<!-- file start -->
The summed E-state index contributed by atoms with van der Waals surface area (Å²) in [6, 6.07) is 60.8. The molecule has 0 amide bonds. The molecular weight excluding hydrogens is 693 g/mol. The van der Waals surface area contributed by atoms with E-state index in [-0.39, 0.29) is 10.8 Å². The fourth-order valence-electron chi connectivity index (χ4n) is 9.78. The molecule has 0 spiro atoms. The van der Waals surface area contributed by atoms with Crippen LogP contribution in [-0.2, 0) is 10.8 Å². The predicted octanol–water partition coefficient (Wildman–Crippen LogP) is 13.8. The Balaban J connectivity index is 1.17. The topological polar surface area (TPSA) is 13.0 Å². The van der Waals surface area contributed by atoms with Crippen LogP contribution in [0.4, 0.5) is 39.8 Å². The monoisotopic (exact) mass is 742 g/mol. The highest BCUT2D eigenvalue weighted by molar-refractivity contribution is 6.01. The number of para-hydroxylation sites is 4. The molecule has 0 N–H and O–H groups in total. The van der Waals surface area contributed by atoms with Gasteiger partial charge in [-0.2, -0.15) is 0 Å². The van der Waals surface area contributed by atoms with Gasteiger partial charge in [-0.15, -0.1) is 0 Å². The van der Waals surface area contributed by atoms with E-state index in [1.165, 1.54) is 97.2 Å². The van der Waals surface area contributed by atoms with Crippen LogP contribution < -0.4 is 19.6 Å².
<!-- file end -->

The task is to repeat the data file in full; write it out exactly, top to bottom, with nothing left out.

The summed E-state index contributed by atoms with van der Waals surface area (Å²) in [6, 6.07) is 60.8. The molecule has 0 amide bonds. The molecular weight excluding hydrogens is 693 g/mol. The van der Waals surface area contributed by atoms with E-state index in [-0.39, 0.29) is 10.8 Å². The fourth-order valence-electron chi connectivity index (χ4n) is 9.78. The molecule has 0 spiro atoms. The van der Waals surface area contributed by atoms with Crippen LogP contribution in [-0.2, 0) is 10.8 Å². The predicted octanol–water partition coefficient (Wildman–Crippen LogP) is 13.8. The Balaban J connectivity index is 1.17. The topological polar surface area (TPSA) is 13.0 Å². The van der Waals surface area contributed by atoms with Crippen LogP contribution in [0.4, 0.5) is 39.8 Å². The monoisotopic (exact) mass is 742 g/mol. The highest BCUT2D eigenvalue weighted by molar-refractivity contribution is 6.01. The number of para-hydroxylation sites is 4. The molecule has 0 N–H and O–H groups in total. The van der Waals surface area contributed by atoms with Gasteiger partial charge in [-0.2, -0.15) is 0 Å². The van der Waals surface area contributed by atoms with Gasteiger partial charge in [-0.15, -0.1) is 0 Å². The van der Waals surface area contributed by atoms with E-state index in [1.165, 1.54) is 97.2 Å². The van der Waals surface area contributed by atoms with Crippen LogP contribution < -0.4 is 19.6 Å².